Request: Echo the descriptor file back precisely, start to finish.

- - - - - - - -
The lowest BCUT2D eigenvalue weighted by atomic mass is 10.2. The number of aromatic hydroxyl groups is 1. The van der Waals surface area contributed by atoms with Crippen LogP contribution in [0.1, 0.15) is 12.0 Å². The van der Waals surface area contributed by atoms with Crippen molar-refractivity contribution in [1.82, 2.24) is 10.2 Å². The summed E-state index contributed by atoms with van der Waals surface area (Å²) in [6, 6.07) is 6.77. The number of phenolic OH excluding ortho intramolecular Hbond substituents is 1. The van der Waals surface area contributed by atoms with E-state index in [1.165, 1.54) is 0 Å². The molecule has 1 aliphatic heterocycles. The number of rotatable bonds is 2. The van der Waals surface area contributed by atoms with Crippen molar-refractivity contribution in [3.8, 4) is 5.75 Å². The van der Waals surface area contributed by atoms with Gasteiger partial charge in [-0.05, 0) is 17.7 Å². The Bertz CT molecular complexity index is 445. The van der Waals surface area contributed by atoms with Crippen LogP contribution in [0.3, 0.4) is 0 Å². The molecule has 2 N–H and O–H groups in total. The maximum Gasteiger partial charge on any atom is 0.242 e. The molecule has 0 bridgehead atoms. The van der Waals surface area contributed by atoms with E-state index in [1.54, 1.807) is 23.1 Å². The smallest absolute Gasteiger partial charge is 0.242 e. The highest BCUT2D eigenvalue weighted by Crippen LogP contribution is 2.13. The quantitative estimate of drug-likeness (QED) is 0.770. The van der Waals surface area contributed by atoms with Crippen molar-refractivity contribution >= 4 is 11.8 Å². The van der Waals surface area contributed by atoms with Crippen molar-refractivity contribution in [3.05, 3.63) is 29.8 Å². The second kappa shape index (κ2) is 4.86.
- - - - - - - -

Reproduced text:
The lowest BCUT2D eigenvalue weighted by atomic mass is 10.2. The number of aromatic hydroxyl groups is 1. The van der Waals surface area contributed by atoms with Crippen LogP contribution in [0.1, 0.15) is 12.0 Å². The van der Waals surface area contributed by atoms with Crippen molar-refractivity contribution in [1.82, 2.24) is 10.2 Å². The summed E-state index contributed by atoms with van der Waals surface area (Å²) in [6, 6.07) is 6.77. The number of phenolic OH excluding ortho intramolecular Hbond substituents is 1. The van der Waals surface area contributed by atoms with E-state index in [1.165, 1.54) is 0 Å². The molecule has 1 aliphatic heterocycles. The number of rotatable bonds is 2. The van der Waals surface area contributed by atoms with Crippen molar-refractivity contribution in [3.8, 4) is 5.75 Å². The van der Waals surface area contributed by atoms with Gasteiger partial charge in [-0.05, 0) is 17.7 Å². The Bertz CT molecular complexity index is 445. The van der Waals surface area contributed by atoms with Crippen LogP contribution in [0.3, 0.4) is 0 Å². The molecule has 2 N–H and O–H groups in total. The maximum Gasteiger partial charge on any atom is 0.242 e. The molecule has 0 bridgehead atoms. The van der Waals surface area contributed by atoms with E-state index in [1.54, 1.807) is 23.1 Å². The smallest absolute Gasteiger partial charge is 0.242 e. The highest BCUT2D eigenvalue weighted by Crippen LogP contribution is 2.13. The quantitative estimate of drug-likeness (QED) is 0.770. The van der Waals surface area contributed by atoms with Crippen molar-refractivity contribution >= 4 is 11.8 Å². The van der Waals surface area contributed by atoms with Crippen molar-refractivity contribution in [3.05, 3.63) is 29.8 Å². The second kappa shape index (κ2) is 4.86.